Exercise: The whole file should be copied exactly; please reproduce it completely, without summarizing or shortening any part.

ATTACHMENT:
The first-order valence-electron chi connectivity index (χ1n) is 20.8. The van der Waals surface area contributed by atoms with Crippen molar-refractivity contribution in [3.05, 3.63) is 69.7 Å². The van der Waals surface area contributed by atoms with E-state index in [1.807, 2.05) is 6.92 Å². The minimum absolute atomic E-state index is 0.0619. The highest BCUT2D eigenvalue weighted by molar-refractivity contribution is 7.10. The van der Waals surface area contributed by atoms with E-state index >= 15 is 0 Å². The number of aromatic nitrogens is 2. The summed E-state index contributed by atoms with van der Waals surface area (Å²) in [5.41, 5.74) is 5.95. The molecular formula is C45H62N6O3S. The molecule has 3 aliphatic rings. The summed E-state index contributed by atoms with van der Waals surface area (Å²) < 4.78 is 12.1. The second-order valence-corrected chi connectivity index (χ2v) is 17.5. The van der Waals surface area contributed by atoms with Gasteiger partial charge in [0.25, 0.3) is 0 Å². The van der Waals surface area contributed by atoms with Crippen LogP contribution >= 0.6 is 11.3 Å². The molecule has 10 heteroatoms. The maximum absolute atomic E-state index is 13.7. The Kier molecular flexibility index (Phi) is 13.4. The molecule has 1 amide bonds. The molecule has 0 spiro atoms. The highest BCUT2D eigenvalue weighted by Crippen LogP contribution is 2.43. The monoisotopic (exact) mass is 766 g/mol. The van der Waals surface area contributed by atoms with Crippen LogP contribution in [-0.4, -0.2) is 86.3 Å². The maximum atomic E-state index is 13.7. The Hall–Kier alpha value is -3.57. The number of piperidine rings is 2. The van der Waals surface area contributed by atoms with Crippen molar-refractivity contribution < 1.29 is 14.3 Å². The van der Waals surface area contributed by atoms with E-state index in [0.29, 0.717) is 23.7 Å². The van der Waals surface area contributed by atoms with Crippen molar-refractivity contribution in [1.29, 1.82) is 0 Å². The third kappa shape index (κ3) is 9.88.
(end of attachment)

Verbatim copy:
The first-order valence-electron chi connectivity index (χ1n) is 20.8. The van der Waals surface area contributed by atoms with Crippen molar-refractivity contribution in [3.05, 3.63) is 69.7 Å². The van der Waals surface area contributed by atoms with E-state index in [1.807, 2.05) is 6.92 Å². The minimum absolute atomic E-state index is 0.0619. The highest BCUT2D eigenvalue weighted by molar-refractivity contribution is 7.10. The van der Waals surface area contributed by atoms with E-state index >= 15 is 0 Å². The number of aromatic nitrogens is 2. The summed E-state index contributed by atoms with van der Waals surface area (Å²) in [5.41, 5.74) is 5.95. The molecular formula is C45H62N6O3S. The molecule has 3 aliphatic rings. The summed E-state index contributed by atoms with van der Waals surface area (Å²) < 4.78 is 12.1. The second-order valence-corrected chi connectivity index (χ2v) is 17.5. The van der Waals surface area contributed by atoms with Gasteiger partial charge in [0.25, 0.3) is 0 Å². The van der Waals surface area contributed by atoms with Crippen LogP contribution >= 0.6 is 11.3 Å². The molecule has 10 heteroatoms. The maximum absolute atomic E-state index is 13.7. The Kier molecular flexibility index (Phi) is 13.4. The molecule has 1 amide bonds. The molecule has 0 spiro atoms. The highest BCUT2D eigenvalue weighted by Crippen LogP contribution is 2.43. The monoisotopic (exact) mass is 766 g/mol. The van der Waals surface area contributed by atoms with Crippen LogP contribution in [-0.4, -0.2) is 86.3 Å². The maximum atomic E-state index is 13.7. The Hall–Kier alpha value is -3.57. The number of piperidine rings is 2. The van der Waals surface area contributed by atoms with Crippen molar-refractivity contribution < 1.29 is 14.3 Å². The van der Waals surface area contributed by atoms with E-state index in [0.29, 0.717) is 23.7 Å². The van der Waals surface area contributed by atoms with Crippen molar-refractivity contribution in [1.29, 1.82) is 0 Å². The third kappa shape index (κ3) is 9.88.